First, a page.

Is There a Polarization Horizon?
AbstractModern radio spectrometers make measurement of polarized intensity as a function of Faraday depth possible. I investigate the effect of depolarization along a model line of sight. I model sightlines with two components informed by observations: a warm ionized medium with a lognormal electron density distribution and a narrow, denser component simulating a spiral arm or Hii region, all with synchrotron-emitting gas mixed in. I then calculate the polarized intensity from 300–1800 MHz and calculate the resulting Faraday depth spectrum. The idealized synthetic observations show far more Faraday complexity than is observed in Global Magneto-Ionic Medium Survey observations. In a model with a very nearby Hii region observed at low frequencies, most of the effects of a “depolarization wall” are evident: the Hii region depolarizes background emission, and less (but not zero) information from beyond the Hii region reaches the observer. In other cases, the effects are not so clear, as significant amounts of information reach the observer even through significant depolarization, and it is not clear that low-frequency observations sample largely different volumes of the interstellar medium than high-frequency observations. The observed Faraday depth can be randomized such that it does not always have any correlation with the true Faraday depth. View Full-Text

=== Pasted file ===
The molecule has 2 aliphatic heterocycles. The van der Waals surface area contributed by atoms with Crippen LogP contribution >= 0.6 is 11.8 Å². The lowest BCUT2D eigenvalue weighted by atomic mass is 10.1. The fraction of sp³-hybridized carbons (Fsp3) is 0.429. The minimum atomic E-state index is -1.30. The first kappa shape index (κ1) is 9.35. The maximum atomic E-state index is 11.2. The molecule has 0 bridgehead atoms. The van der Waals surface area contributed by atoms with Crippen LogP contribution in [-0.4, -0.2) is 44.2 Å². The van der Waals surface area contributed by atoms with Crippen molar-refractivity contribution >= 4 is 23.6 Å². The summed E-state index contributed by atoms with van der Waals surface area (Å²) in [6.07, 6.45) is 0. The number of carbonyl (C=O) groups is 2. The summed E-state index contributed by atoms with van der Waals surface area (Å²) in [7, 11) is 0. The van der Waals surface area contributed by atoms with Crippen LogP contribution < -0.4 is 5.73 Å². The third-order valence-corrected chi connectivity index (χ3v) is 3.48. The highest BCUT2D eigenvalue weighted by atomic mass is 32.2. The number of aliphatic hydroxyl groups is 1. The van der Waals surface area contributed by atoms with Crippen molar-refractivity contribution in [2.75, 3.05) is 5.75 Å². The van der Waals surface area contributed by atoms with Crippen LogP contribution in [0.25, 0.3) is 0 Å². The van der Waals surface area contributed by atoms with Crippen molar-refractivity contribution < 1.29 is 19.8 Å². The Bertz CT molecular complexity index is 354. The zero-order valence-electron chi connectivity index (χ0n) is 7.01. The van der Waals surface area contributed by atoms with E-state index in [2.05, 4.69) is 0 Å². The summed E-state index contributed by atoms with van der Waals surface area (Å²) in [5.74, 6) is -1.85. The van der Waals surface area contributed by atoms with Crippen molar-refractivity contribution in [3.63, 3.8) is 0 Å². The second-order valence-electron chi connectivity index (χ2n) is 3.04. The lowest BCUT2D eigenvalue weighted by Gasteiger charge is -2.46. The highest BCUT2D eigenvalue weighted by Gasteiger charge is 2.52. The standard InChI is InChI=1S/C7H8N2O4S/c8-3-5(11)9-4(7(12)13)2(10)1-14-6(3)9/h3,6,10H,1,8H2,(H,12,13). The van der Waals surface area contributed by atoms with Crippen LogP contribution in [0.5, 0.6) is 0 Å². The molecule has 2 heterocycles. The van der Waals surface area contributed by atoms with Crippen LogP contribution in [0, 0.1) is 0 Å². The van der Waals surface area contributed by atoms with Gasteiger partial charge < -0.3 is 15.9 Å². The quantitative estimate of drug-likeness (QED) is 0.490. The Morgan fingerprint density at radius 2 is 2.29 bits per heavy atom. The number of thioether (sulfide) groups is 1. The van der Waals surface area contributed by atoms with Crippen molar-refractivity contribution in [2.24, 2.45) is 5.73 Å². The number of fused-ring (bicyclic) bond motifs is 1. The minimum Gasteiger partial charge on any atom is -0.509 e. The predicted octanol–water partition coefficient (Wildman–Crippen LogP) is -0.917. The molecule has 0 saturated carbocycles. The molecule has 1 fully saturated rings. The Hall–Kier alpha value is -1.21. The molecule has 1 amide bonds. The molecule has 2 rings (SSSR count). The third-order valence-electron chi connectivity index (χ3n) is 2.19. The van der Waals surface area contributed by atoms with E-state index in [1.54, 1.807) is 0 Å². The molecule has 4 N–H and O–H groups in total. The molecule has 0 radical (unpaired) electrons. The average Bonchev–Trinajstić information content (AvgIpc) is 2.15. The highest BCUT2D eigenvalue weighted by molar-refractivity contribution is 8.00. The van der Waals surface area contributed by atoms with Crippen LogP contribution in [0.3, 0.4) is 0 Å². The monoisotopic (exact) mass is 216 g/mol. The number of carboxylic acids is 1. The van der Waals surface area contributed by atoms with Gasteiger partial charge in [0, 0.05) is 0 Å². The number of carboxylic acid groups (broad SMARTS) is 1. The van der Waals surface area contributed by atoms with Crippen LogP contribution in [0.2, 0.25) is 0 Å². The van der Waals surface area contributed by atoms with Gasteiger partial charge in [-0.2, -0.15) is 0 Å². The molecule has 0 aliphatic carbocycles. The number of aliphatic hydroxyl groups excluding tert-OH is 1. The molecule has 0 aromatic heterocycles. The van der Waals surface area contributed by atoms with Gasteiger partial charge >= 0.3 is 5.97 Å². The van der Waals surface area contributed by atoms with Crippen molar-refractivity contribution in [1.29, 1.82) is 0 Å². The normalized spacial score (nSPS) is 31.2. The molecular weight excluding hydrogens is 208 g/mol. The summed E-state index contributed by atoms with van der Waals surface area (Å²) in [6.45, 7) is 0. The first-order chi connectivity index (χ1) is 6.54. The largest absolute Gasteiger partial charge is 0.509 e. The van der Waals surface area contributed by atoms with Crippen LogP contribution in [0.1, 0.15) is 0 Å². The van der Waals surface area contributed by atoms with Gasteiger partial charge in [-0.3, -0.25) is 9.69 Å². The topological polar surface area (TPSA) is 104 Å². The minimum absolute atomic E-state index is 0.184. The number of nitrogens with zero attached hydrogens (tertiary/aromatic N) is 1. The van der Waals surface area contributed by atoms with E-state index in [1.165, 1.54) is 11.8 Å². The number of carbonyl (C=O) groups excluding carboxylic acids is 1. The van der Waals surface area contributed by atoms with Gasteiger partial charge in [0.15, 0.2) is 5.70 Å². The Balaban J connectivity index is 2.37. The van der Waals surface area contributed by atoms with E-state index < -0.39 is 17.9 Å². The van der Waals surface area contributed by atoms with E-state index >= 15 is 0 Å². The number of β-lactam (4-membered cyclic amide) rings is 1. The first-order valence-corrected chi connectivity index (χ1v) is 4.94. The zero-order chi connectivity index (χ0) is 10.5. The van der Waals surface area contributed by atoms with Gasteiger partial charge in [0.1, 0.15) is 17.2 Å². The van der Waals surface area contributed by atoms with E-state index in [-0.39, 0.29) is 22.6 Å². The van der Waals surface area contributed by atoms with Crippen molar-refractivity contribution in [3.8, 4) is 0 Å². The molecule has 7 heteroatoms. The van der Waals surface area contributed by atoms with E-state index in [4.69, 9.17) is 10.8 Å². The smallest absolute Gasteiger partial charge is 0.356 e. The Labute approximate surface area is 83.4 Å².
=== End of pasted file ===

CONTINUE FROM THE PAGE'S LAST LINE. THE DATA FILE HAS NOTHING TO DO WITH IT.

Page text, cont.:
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Hill, A.S. Is There a Polarization Horizon? Galaxies 2018, 6, 129.
Hill AS. Is There a Polarization Horizon? Galaxies. 2018; 6(4):129.Chicago/Turabian Style
Hill, Alex S. 2018. "Is There a Polarization Horizon?" Galaxies 6, no. 4: 129.
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